Medial Epicondylitis (Golfer’s Elbow) Specialist
Are you experiencing pain or tenderness on the inside of the elbow which worsens with movement? Athletes and golfers can experience stiffness, tingling and weakness in the elbow, wrist and hand area from damage to tendons in the arm. Golfer’s elbow specialist, Doctor Riley J. Williams provides diagnosis and both surgical and nonsurgical treatment options for patients in Manhattan, Brooklyn, New York City and surrounding areas who have symptoms of Golfer’s Elbow. Contact Dr. Williams’ team today!
What is medial epicondylitis?
Medial epicondylitis is also known as golfer’s elbow. This condition results in pain on the medial (inside) of the elbow that can radiate into the forearm and wrist. Medial epicondylitis is typically caused by repetitive overuse of the wrist and fingers. Golfer’s elbow is a form of tendinitis that affects the flexor muscles of the forearm. Medial epicondylitis is more common in men, and is called “golfer’s elbow” because the golf swing motion is commonly associated with tendonitis of the elbow flexor muscle mass. disorder.
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Medial Epicondylitis (Golfer’s Elbow)
What is a flexor mass tendon tear?
The flexor mass is a group of muscles and tendons located in the forearm near the elbow. This muscle mass controls the tendons that flex the wrist, hand and finger. Tears of the flexor mass can occur with overuse, and are associated with the throwing motion. This is a rare injury that is mostly seen in overhead athletes such baseball players. Flexor mass tears can stem from a specific event or can develop over time. Dr. Riley J. Williams, orthopedic elbow specialist, serving Manhattan, Brooklyn, New York City, NY and surrounding areas, has extensive experience in treating lateral epicondylitis, a flexor mass tendon tear and other elbow injuries.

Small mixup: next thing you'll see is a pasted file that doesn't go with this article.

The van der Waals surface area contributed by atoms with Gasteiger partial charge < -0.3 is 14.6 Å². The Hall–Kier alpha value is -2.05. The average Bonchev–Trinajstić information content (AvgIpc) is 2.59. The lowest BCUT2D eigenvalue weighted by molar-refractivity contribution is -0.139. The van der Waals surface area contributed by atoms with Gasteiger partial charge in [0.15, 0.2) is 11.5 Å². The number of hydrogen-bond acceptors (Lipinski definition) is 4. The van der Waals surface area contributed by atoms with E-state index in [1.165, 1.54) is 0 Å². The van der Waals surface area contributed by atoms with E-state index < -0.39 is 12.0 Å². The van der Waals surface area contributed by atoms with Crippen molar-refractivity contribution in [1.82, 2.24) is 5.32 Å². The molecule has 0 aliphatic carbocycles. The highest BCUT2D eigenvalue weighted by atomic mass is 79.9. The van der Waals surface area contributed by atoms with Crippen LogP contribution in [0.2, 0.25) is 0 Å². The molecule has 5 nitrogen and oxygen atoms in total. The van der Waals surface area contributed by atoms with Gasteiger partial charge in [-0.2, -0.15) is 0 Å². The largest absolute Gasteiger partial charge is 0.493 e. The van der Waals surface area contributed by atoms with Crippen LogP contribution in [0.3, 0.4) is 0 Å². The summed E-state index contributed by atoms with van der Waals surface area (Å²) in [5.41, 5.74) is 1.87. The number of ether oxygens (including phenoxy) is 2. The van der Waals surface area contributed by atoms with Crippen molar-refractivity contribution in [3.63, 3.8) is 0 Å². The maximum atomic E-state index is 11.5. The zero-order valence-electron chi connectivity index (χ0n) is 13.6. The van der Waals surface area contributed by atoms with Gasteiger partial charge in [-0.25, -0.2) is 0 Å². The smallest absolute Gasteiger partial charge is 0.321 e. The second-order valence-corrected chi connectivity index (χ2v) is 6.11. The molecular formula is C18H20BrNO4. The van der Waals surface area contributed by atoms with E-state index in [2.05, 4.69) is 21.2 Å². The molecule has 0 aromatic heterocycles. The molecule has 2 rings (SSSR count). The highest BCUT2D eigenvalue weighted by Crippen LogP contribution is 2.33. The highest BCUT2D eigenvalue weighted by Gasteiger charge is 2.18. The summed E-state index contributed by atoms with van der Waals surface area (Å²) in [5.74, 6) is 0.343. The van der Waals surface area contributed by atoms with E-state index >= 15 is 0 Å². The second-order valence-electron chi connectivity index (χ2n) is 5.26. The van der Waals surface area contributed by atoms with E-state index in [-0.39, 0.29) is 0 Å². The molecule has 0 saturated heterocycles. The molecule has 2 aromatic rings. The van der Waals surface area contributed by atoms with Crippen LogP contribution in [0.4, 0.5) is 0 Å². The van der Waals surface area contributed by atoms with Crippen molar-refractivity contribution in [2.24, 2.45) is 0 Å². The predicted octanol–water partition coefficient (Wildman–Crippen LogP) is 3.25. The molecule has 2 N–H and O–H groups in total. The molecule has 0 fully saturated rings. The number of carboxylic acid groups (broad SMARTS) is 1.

What are the symptoms of medial epicondylitis?
The onset of symptoms is usually gradual but may be worsened during activities like swinging a golf club. Individuals in the New York are who experience golfer’s elbow often report the following symptoms:
- Pain or tenderness on the inner side of the elbow
- Pain of the inner side of the forearm
- Numbness or tingling in the fingers
- Stiffness in the elbow when clenching the fist
- Weakness in the wrist or hand of the side of the affected elbow
How is medial epicondylitis diagnosed?
Dr. Williams will ask questions regarding your elbow pain, such as when the pain began and if certain activities and movements make the pain worse. He will also perform a physical examination. He will palpate or touch the elbow to check for pain, strength and stability. Pain at the medial elbow is consistent with medial epicondylitis. Dr. Williams will often order imaging studies including radiographs, ultrasound, and MRI scans to delineated damage to the soft tissue structures of the elbow. He may order an EMG if nerves issues are suspected.
How is medial epicondylitis treated?
Conservative treatment methods are usually recommended for medial epicondylitis.
Nonoperative therapeutic approaches include:
- NSAIDs (non-steroidal anti-inflammatory drugs)
- Injections ((corticosteroid, platelet rich plasma)
- Physical therapy
- Shockwave therapy
If conservative treatments do not alleviate pain after approximately 6 months, surgery may be recommended. Surgery may consist of repairing the damaged tendon and removing scar tissue to alleviate elbow pain. Dr. Williams will discuss the type of surgery necessary. Once surgery is completed, a period of rest and immobilization of the elbow will be required before physical therapy will be prescribed.
For more information on golfer’s elbow, medial epicondylitis, a flexor mass tendon tear and the treatment options available, please contact the office of Riley J. Williams, MD, orthopedic elbow specialist serving Manhattan, Brooklyn, New York City, NY and surrounding areas.
610 W 58th Street
New York, NY 10019
148 39th Street, 7th Floor
Brooklyn, NY 11232